The Marriage Portrait Themes
The main themes in The Marriage Portrait are concealment and invisibility, power and control, and birth and fertility.
- Concealment and invisibility: Lucrezia values concealment, keeping secret the inmost thoughts and emotions she knows are considered unacceptable to others.
- Power and control: Lucrezia constantly finds herself struggling against the constraints placed upon her by others and seeks her own agency.
- Birth and fertility: The novel examines the social and psychological implications of birth and fertility.
Last Updated on November 3, 2022, by eNotes Editorial. Word Count: 1064
Concealment and Invisibility
Themes of concealment and invisibility persist throughout The Marriage Portrait. As a child, Lucrezia is constantly exploring passageways and hidden rooms, quietly skulking around the palazzo and collecting secrets and privileged information. As an adult, she comes to think of these passageways as a foundational part of herself, not just her surroundings—she likens her own secrets to unknown alleyways within herself, choosing to figuratively lock Alfonso out of certain places for her own emotional well-being.
To Lucrezia, secrecy is safety. She secretly learns of her impending marriage to Alfonso, and she and Sofia conspire to hide her menses for a year to delay the proceedings. She secretly learns the Neapolitan dialect to eavesdrop on the nurses, which later allows her to covertly communicate with Jacopo.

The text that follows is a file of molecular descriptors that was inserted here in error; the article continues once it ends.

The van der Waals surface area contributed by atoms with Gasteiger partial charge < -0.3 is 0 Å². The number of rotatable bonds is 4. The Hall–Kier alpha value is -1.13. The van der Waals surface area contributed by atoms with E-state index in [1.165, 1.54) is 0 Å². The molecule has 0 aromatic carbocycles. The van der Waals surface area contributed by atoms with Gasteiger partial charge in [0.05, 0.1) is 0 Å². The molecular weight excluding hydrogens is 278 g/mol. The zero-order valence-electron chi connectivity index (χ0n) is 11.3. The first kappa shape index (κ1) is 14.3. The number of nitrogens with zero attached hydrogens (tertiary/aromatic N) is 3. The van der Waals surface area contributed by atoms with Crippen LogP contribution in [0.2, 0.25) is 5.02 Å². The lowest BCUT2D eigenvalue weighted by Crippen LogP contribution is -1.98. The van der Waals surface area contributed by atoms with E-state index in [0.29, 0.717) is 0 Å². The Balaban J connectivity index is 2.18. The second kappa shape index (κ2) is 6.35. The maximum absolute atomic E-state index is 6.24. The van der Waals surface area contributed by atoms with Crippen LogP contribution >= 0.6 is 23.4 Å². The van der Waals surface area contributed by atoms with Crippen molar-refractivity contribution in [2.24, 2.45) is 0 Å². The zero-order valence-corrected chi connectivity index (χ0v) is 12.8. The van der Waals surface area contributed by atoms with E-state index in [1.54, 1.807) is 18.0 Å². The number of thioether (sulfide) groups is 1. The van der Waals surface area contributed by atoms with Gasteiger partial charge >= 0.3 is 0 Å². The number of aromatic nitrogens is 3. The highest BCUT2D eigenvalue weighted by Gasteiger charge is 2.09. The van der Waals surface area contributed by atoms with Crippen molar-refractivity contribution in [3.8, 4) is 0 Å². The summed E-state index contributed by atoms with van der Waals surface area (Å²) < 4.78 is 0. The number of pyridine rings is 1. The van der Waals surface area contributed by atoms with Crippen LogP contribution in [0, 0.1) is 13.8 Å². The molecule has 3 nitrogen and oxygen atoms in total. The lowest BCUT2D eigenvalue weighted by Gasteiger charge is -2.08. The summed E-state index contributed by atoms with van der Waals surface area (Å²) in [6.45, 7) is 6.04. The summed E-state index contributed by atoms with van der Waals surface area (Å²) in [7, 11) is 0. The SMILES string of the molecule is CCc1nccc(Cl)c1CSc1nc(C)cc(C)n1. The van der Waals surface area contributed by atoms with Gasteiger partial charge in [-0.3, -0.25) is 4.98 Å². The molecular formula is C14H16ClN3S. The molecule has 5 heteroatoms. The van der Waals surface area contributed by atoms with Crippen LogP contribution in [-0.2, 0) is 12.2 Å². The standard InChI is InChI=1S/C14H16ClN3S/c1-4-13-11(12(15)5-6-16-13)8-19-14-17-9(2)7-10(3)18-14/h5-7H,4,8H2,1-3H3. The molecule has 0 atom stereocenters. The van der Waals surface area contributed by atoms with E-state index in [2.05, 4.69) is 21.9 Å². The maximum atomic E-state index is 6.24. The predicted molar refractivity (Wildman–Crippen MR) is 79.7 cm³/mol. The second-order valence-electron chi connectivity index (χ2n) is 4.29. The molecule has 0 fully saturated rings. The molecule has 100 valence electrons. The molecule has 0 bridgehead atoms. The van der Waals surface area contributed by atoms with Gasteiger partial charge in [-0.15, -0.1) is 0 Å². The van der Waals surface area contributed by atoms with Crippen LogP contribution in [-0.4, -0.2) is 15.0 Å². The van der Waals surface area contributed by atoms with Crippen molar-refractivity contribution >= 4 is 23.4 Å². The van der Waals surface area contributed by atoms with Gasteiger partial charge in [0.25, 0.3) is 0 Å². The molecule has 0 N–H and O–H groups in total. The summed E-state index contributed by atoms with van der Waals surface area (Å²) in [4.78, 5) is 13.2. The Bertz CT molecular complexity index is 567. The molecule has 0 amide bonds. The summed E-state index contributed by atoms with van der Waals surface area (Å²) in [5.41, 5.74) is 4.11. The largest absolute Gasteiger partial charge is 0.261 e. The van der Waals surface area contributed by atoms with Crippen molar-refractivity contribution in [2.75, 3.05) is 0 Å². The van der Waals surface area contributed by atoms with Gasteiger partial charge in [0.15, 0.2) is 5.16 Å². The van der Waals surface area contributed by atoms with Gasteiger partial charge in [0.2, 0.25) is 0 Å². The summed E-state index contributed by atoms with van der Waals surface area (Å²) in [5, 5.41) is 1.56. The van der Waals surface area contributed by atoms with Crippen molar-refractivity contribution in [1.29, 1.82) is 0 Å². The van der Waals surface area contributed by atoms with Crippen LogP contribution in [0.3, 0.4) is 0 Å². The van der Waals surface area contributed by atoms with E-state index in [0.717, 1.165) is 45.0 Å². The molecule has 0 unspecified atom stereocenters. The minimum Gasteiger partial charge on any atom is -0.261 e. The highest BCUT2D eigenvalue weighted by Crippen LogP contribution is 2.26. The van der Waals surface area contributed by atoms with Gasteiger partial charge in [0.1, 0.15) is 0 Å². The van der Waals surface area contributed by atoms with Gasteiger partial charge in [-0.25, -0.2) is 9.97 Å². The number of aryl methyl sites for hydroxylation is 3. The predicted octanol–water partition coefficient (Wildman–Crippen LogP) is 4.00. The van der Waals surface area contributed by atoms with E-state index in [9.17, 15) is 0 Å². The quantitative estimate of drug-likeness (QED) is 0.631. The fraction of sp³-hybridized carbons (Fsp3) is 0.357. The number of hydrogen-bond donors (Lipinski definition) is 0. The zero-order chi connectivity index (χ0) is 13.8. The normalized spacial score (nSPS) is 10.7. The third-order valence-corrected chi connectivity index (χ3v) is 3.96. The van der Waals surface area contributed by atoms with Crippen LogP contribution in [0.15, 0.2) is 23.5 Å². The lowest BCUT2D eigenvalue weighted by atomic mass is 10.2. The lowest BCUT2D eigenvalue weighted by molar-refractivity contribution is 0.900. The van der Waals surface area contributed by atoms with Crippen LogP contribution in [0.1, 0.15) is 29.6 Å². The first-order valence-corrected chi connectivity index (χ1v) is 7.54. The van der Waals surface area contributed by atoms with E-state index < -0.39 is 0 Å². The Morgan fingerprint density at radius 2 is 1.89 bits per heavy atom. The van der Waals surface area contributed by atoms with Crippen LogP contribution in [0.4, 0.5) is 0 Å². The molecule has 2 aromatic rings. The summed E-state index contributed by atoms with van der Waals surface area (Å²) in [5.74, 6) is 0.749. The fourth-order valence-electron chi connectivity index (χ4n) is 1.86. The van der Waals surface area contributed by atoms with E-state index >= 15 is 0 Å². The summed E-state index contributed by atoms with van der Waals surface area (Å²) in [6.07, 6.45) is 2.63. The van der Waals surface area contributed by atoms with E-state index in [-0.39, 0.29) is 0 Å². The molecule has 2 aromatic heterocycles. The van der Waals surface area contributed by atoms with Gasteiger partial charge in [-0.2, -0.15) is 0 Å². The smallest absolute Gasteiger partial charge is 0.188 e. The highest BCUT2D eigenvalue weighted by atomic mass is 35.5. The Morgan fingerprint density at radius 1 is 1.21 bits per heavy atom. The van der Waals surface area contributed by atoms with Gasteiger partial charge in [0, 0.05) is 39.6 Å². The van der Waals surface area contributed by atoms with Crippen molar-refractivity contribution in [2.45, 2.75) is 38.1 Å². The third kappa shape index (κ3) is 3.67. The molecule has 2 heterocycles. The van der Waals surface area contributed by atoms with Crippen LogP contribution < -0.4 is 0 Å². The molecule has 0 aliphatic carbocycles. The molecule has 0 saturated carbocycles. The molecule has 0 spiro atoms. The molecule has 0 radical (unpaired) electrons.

When she learns about underpaintings through her tutor’s examination of the stone marten portrait, she starts keeping secrets this way, too: she paints her truest desires and thoughts for just herself and then conceals them with paintings of subjects deemed more acceptable. Eventually, this understanding of her own multitudes allows her to see the same fractures as they occur in others. In the chapter “Man Asleep, Ruler at Rest,” she stares at Alfonso sleeping next to her and sees him as half a dozen men living in the same person:
Here, on the pillow next to hers, is yet another version of the man she has been given to. There are, it seems to her, many Alfonsos, all fitted inside one body. There is the heir she met on the battlements, as a child, then the person behind the marten painting and the loops and dashes of the letters sent from France during the two-year wait for marriage, then the duke who claimed her at the altar, the person in the carriage, and the man in shirt sleeves who gave her a tour of the garden. And now, here is another: a sleeping satyr, with a naked chest, his unnerving lower half concealed by the folds and drapes of sheets.
At various points throughout the text, Lucrezia describes herself, favorably and unfavorably, as “invisible.” But in “Honey Water,” during her portrait sitting, she has the startling experience of perhaps being seen for the very first time by one of the artist’s assistants:
When Alfonso steps away, she sees that Jacopo’s eyes are resting upon her. Lucrezia looks at Jacopo and Jacopo looks back. His drawing hand has ceased, hovering over the page. She has, she can see, become visible, no longer the subject of his sketch, but as a person.
Being seen this way by Jacopo is the first of several encounters that recalibrate Lucrezia’s notion of what both visibility and romance might look like. Crucially, it is only because Jacopo truly sees her in this way that he also sees what a danger Alfonso is. Because he sees her, and by extension sees her circumstances, he helps her escape and survive.